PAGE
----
Extra photos for bloggers: 1, 2, 3
You’ve probably got a bag of them stashed away with old envelopes and Mr. Sketch markers.
Rubber stamps. The classic currency of Valentine’s Day and letters from your penpal.
Stamps don’t have to be boring or cheesy. They can be classy, and they can even be art.
Especially if you design them from your very own photos!
Follow along with our DIY stamp project as we take you from the pixel to the pad without breaking a sweat.
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p.p.s. Happy V-Day! Sign up for Phoneography 101 and add your sweetheart (or pal) on us. TODAY ONLY!
Why it’s cool:
Remember that feeling of opening the mailbox and actually finding a letter addressed to you?
Give facebook a rest and show the world that snail mail isn’t dead!
Turn up the fun on your postcard with a stamp of your fat cat, or make that party invitation fancy with a stamp of people dancing.
The possibilities are endless so why not send someone a little love for the price of a stamp!
- A stamp worthy photograph
- A computer with Photoshop or similar
- Some carving material, this Speedy-Cut rubber block is a great option
- A cutting tool, this Speedball linoleum cutter is the stamp carvers weapon of choice
- A No. 2 pencil
- Tracing paper
- An ink pad
- An X-Acto knife or box cutter
- A paint brush
- Newspaper or a cutting mat
- A block of wood or similar for mounting your stamp
- Super glue
A NOTE ABOUT THE PHOTO:
STEP 1: GENTLEMAN, START YOUR STENCIL
Now turn it black and white by going to Image>>Adjustments>>Desaturate.
STEP 2: ERASE THE EXTRAS
Trickier portions you may want to select with your lasso tool and delete. When using the lasso just select, hit the delete key, and set the color to white.
STEP 3: SLIM IT DOWN NOW
If you don’t get the perfect lines from your adjustment, you can always clean up your image with the brush and eraser tools.
Then you’re gonna tape your watercolor sheet of paper on top of the print out.
STEP 4: DE-DIGITIZE YOUR DESIGN
We’ve reached that magical time where we’ll take your pic off the computer and onto your carving surface. Start by printing your design in the size that you would like to carve, and grabbing your tracing paper and a No. 2 pencil.
Trace over your printed design using a dull pencil to give you thicker lines. Also, try and leave out any tiny details which will be too tricky to carve.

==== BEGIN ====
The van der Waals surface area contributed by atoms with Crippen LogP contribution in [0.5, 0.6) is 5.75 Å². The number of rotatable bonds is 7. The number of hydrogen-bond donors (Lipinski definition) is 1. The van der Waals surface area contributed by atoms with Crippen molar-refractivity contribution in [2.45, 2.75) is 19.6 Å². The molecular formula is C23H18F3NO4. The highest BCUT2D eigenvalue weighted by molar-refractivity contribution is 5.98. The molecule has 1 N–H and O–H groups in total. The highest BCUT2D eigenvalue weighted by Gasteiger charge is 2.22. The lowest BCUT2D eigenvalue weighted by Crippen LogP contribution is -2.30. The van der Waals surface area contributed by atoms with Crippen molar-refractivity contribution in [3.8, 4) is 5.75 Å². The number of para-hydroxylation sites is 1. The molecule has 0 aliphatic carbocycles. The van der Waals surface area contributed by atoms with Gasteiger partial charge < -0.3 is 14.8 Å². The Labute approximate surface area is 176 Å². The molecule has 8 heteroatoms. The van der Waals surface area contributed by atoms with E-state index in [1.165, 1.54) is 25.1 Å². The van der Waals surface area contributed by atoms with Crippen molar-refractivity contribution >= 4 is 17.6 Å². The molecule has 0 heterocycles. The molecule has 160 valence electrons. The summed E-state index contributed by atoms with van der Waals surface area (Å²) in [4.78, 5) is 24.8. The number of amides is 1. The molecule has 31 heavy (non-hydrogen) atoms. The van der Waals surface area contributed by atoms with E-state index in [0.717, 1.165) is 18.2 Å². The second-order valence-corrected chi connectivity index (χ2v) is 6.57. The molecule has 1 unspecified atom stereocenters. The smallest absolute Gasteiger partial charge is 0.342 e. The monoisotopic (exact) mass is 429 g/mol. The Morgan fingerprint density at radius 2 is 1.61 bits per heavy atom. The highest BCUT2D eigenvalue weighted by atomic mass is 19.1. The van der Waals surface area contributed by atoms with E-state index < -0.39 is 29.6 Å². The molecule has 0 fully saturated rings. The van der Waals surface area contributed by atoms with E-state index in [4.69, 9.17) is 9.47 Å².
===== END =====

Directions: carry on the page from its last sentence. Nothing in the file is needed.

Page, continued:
STEP 5: RUB IT IN
Now it’s time to break out a bucket of elbow grease for our transfer step. Place your tracing paper graphite side down onto a corner of your eraser and use the back of your cutting tool to rub over your design.
Make sure to hold down your tracing paper securely so it doesn’t slippity slide. Voilà! It transfers just that easy.
STEP 6: CUT IT OUT
Start with the smallest blade of your cutting tool, carving around the outside edges of your stencil. You may also want to carve any small details first just in case your lines start to smudge. Apply only light pressure when making cuts. You can always go back and cut deeper if you need to.
Once you have your outline carved, you can switch to a larger blade to carve out unfilled space. Your paint brush will help to clear off the dusty rubber bits that build up while carving.
Hint: If you’re not sure whether to cut something out or not, don’t! Wait until after you’ve tested your design to see how your stamp looks. Its a lot easier to take pieces off afterwards then to glue them back on!
STEP 7: TEST THE INKY WATERS
Excess rubber bits will show up black after you’ve tested your stamp and can be easily airbrushed out with your cutting tool.
STEP 8: MOUNT YOUR MASTERPIECE
Don’t limit yourself though, mount your stamp however you like: on a domino, an oversized lego, a serving spoon, or on the back of an old pattern block.
- Use your new cutting tools to carve the ultimate pumpkin!
- Turn your stamp into a fashion statement! Use it to design t-shirts, make earrings, or decorate your kicks.
- Use your stamp to create a custom iPhone case. Get yourself a clear plastic case, cut out a template, and stamp away.
- Take your game up tp the next level with linoleum printing (think rubber stamps, just on a bigger scale).